1

I couldn't find the way to remove Replese.gpg as mark said. Nevertheless, I also get similar errors during apt-get install as apt-get still tried to connect to isoc.org.il. To reslove the issue, I generated the first 4 lines with a fixed mirror (US mirror) using debgen.simplylinux.ch. Here is the final working sources.list: deb ...


0

The line is to be installed means that Firefox 36 is the only version available in the repositories. The package depends on Firefox 35, which isn't available, so apt can't install the package. There's some information in this question about installing a package while ignoring some dependencies: ...


1

lxdm is in Debian unstable, but not in Wheezy. You might be able to backport it, though. apt-cache policy lxdm lxdm: Installed: (none) Candidate: 0.5.0-3 Version table: 0.5.0-3 0 50 http://httpredir.debian.org/debian/ unstable/main amd64 Packages The build depends of lxdm are given as: apt-cache showsrc lxdm ... Build-Depends: ...


1

Please do not use symbolic links to /dev/null. Edit the main apt config file (/etc/apt/apt.conf) as explained by Gilles if you really do not wish to have any package history. Note that /etc/apt/apt.conf may not yet exist on your system. In this case, the apt package executables use built-in defaults. So, you would have to create the file from scratch as ...


1

I know of no program to obtain this information. 1st idea Remove Kali repository. Install Synaptic Package Manager sudo apt-get install synaptic Run synaptic Klick Reload Open Installed (local or obsolete) Use Package > Force version Sometimes synaptic thinks it does not get further. Simply restart synaptic. Sometimes it is easier if other packages are ...


2

From what I've gathered from Mint's repositories, Mint 17 (Qiana) is based on Ubuntu 14.04 (Trusty Tahr), and instead of hosting everything themselves, Mint rely on the Ubuntu repositories to provide all the packages that haven't been modified by Mint. This includes base-files, which contains /etc/issue etc.; it seems that Mint installs the Ubuntu version of ...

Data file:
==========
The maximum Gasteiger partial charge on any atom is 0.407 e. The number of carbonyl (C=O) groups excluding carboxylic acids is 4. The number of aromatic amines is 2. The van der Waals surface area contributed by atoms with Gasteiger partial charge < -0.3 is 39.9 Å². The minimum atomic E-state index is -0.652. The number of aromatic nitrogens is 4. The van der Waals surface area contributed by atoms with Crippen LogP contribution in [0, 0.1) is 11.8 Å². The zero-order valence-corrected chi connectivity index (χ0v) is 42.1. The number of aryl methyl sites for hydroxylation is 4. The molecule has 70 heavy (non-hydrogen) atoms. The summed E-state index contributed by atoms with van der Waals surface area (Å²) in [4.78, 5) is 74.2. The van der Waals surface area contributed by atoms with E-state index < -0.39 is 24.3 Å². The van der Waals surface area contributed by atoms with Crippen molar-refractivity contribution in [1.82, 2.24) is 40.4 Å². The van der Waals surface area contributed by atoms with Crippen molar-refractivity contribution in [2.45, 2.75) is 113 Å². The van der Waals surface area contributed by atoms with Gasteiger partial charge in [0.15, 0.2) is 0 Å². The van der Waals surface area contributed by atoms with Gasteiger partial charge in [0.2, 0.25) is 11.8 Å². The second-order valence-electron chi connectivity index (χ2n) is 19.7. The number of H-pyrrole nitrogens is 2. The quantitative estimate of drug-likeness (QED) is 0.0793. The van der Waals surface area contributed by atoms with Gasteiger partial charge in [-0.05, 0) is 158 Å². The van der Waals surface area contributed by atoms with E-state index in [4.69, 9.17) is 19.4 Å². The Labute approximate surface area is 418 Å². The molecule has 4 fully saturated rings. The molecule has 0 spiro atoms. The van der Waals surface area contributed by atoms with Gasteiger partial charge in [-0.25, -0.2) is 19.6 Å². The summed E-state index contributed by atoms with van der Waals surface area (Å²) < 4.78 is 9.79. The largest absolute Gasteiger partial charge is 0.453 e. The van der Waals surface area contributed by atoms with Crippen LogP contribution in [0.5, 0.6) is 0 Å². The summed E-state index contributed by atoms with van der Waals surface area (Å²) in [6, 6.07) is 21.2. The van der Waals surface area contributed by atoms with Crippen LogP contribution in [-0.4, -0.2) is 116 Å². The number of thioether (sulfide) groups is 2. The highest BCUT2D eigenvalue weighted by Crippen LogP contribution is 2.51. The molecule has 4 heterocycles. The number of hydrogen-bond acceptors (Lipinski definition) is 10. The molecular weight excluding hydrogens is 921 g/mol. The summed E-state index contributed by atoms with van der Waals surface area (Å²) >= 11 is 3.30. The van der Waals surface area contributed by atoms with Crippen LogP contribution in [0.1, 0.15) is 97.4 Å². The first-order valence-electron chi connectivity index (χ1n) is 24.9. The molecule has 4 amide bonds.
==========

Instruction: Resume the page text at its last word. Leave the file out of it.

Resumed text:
1

I got these messages several times the last 6-7 months and always selected "No" on them, without any problems. The /etc/issue file is only used in the login message and/or message of the day, if at all, and not for deriving any other settings on the system.


1

Found it, was actually the /etc/default/locale It must have slipped me when editing it and I actually left no space between locale and the comment after it (#Comment here), hence it was getting the # from the comment... How silly... If anyone ever gets anything like this, just look in your /etc/default/locale


0

Full credit to @wurtel for giving me the answer in the comments. The solution is to run dpkg-reconfigure mysql-apt-config which brings up a menu. Select utilities, then ok as shown below. Then select mysql-utilities-x, then ok. Then on the next menu. Select Apply. Then run sudo apt-get update && sudo apt-get dist-upgrade and everything ...